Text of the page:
Their backs too looked to be strong, powerful runners and their 12 and 15 caused us plenty of problems when they got the ball. Canada were 21-5 up after just 24 minutes and at that point it very much looked as if the floodgates might open. However, despite some poor handling at times and some rather over adventurous play deep in our own half (but in keeping with the spirit of the game), Cov began to find a bit of rhythm. Defensively began to look far more cohesive, especially after half time when Canada saw a great deal of ball inside our half but failed to make such effective use of it as they had done in the early stages of the game.
Despite two quick tries after the break, Canada failed to score again in the final 28 minutes of the game and Coventry’s youngsters must take great credit for that. Indeed, the injection of pace from the likes of Palmer, Lane and, in particular, Louis Roach caused Canada problems.
The Cov side that finished the game must have contained 8 or 9 players yet to wear the first team shirt. Although we haven’t been able to watch the Academy players as much over the last couple of seasons as we might have hoped, it is evident from Monday that those involved continue to develop and whose to say we won’t yet see some of them in the Championship before the end of the season?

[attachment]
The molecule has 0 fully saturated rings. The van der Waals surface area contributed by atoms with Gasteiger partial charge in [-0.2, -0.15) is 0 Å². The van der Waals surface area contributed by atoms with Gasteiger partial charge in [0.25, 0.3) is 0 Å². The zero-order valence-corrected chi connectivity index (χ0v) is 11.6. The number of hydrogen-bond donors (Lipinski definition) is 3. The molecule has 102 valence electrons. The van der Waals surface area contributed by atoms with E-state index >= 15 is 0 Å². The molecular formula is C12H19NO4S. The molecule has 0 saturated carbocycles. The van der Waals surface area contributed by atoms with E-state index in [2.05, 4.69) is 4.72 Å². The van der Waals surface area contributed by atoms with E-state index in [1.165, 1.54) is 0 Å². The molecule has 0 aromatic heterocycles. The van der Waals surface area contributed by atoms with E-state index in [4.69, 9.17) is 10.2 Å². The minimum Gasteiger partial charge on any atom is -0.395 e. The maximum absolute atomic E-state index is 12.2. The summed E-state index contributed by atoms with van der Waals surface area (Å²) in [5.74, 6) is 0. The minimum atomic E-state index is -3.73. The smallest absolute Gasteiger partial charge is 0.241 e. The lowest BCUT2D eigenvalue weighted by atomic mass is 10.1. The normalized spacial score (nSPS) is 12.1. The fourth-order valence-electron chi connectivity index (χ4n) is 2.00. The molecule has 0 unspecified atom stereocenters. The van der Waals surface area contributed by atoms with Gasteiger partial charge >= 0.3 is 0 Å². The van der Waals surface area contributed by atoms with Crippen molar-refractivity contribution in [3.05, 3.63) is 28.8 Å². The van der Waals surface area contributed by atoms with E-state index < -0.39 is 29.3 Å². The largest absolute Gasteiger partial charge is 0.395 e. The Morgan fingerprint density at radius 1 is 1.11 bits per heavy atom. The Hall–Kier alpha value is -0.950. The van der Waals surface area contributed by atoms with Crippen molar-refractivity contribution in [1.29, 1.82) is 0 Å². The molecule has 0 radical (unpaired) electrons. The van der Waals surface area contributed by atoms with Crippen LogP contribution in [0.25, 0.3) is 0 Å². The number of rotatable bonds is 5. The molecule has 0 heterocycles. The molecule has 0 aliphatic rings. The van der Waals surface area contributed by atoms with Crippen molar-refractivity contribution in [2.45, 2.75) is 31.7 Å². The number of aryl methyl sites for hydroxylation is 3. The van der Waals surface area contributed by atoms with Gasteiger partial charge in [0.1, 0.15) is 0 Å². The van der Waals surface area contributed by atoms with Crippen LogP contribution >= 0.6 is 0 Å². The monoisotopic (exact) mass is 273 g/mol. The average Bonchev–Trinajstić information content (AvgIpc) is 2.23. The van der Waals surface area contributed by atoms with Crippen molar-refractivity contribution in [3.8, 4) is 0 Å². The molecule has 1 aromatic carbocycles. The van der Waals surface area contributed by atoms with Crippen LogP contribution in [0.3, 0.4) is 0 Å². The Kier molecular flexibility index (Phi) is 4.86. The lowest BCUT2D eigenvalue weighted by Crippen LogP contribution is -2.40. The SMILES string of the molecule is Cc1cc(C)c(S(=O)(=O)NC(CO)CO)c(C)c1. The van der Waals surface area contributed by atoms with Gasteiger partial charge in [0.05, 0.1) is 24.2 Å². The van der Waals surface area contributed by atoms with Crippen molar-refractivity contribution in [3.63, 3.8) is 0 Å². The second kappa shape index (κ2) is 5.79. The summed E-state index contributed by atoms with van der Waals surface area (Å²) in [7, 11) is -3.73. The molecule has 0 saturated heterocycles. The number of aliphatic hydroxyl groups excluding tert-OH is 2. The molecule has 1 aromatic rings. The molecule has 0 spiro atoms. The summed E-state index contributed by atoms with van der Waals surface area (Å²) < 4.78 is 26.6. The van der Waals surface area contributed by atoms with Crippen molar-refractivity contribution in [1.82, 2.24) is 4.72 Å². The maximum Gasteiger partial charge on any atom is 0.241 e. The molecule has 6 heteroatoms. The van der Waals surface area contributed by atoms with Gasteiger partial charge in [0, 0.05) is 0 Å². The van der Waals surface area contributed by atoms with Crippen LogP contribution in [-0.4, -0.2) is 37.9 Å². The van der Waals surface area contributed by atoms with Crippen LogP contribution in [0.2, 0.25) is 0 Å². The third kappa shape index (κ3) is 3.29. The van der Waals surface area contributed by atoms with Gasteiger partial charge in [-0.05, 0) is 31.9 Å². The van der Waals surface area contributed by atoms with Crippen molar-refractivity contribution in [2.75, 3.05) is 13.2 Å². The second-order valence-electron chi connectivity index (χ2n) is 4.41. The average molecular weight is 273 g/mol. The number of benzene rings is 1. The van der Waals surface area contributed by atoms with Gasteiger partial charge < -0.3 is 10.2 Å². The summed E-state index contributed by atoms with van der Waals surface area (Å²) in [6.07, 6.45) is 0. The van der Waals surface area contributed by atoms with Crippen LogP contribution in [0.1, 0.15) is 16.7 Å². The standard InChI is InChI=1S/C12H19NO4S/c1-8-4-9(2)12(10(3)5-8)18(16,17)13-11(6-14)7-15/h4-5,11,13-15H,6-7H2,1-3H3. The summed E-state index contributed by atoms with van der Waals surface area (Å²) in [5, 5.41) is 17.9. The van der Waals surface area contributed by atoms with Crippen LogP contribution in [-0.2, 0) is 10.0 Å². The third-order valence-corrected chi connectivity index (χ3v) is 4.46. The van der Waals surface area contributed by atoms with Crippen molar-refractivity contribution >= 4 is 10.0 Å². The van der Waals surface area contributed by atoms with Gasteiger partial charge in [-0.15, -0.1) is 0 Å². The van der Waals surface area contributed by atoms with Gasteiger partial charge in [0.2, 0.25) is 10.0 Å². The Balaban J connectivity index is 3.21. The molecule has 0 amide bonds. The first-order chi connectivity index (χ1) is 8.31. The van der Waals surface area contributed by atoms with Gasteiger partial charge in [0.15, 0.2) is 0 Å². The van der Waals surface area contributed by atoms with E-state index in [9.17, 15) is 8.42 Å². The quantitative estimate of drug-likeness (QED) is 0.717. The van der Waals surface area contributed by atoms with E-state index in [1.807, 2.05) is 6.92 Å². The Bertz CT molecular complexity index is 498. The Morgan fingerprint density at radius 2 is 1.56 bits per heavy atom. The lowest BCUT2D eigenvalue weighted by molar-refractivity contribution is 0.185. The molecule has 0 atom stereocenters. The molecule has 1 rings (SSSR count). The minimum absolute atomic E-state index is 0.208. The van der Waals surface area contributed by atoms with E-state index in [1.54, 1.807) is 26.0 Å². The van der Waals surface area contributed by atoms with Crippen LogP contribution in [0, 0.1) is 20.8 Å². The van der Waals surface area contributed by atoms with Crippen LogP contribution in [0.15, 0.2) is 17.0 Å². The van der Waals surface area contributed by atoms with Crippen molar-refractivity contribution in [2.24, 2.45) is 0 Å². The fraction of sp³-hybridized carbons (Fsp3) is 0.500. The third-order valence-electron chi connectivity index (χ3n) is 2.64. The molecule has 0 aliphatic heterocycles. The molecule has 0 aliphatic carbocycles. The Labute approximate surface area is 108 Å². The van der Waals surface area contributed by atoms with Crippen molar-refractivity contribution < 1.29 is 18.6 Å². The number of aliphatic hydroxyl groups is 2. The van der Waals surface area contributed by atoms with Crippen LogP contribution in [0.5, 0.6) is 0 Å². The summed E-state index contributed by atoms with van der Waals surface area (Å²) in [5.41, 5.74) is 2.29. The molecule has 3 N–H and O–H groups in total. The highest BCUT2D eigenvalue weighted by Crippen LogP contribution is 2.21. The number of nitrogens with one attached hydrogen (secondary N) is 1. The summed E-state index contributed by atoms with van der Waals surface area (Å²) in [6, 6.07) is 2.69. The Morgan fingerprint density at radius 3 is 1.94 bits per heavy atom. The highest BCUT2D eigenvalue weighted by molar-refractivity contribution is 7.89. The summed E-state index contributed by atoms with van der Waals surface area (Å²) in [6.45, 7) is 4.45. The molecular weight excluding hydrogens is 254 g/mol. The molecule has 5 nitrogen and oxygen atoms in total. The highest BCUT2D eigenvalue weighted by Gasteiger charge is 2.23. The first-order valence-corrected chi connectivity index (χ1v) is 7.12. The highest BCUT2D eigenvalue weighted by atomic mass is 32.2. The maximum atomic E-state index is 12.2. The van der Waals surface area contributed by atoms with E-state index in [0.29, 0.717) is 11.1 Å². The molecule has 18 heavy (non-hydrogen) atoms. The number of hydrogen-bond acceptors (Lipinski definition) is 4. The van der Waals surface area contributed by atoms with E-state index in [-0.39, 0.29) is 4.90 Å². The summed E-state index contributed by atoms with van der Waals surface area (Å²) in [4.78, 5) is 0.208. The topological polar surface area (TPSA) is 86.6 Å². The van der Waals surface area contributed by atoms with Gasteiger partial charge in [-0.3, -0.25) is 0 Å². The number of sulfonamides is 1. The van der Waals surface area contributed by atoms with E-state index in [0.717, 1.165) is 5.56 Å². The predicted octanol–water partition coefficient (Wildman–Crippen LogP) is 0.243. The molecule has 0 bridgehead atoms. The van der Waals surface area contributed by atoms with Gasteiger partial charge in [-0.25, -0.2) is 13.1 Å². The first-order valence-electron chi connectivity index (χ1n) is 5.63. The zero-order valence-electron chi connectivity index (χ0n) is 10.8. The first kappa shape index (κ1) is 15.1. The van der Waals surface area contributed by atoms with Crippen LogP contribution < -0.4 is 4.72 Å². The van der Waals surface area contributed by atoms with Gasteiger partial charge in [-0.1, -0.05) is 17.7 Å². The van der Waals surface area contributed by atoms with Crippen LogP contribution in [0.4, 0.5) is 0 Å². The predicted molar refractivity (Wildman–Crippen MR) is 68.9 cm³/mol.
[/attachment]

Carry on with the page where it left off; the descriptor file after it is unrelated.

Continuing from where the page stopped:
Yes Cov struggled at times, but I can well see why Rowland Winter would feel proud of a group of players who are still playing their rugby in the third and fourth tiers of the English game yet caused Canada to huff and puff a fair bit in the last quarter.
Many of those who played for Cov on Monday won’t have played at this level before and for the likes of Kailus Hutchinson, Olly Povoas, Sam McNulty, Will Flinn, Dan Lewis, Max Titchener, Kwaku Asiedu, Louis Roach, Ben Palmer, James Neal and Joe Lane playing for Coventry against an international side must have been no more than a pipe dream back in September.